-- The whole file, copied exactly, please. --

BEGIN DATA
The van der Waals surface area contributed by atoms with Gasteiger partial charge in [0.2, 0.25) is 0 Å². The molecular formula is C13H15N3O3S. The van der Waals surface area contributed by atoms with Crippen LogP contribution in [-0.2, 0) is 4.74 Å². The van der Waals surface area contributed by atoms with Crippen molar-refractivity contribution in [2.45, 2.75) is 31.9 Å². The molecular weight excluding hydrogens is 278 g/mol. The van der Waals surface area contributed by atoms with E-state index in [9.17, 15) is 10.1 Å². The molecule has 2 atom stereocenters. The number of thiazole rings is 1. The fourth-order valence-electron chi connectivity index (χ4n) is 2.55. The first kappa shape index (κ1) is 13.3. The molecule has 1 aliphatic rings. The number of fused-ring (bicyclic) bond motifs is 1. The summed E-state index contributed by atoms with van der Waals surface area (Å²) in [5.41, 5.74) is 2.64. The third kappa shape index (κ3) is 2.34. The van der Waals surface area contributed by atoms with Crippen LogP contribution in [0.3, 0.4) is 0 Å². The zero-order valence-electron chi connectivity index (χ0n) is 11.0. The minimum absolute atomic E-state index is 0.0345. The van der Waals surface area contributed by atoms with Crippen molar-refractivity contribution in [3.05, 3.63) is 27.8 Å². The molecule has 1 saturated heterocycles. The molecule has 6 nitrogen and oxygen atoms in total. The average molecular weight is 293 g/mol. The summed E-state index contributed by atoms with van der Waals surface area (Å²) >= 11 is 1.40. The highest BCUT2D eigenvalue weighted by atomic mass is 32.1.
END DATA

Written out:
The van der Waals surface area contributed by atoms with Gasteiger partial charge in [0.2, 0.25) is 0 Å². The molecular formula is C13H15N3O3S. The van der Waals surface area contributed by atoms with Crippen LogP contribution in [-0.2, 0) is 4.74 Å². The van der Waals surface area contributed by atoms with Crippen molar-refractivity contribution in [2.45, 2.75) is 31.9 Å². The molecular weight excluding hydrogens is 278 g/mol. The van der Waals surface area contributed by atoms with E-state index in [9.17, 15) is 10.1 Å². The molecule has 2 atom stereocenters. The number of thiazole rings is 1. The fourth-order valence-electron chi connectivity index (χ4n) is 2.55. The first kappa shape index (κ1) is 13.3. The molecule has 1 aliphatic rings. The number of fused-ring (bicyclic) bond motifs is 1. The summed E-state index contributed by atoms with van der Waals surface area (Å²) in [5.41, 5.74) is 2.64. The third kappa shape index (κ3) is 2.34. The van der Waals surface area contributed by atoms with Crippen LogP contribution in [0.3, 0.4) is 0 Å². The zero-order valence-electron chi connectivity index (χ0n) is 11.0. The minimum absolute atomic E-state index is 0.0345. The van der Waals surface area contributed by atoms with Crippen molar-refractivity contribution in [3.05, 3.63) is 27.8 Å². The molecule has 1 saturated heterocycles. The molecule has 6 nitrogen and oxygen atoms in total. The average molecular weight is 293 g/mol. The summed E-state index contributed by atoms with van der Waals surface area (Å²) >= 11 is 1.40. The highest BCUT2D eigenvalue weighted by atomic mass is 32.1.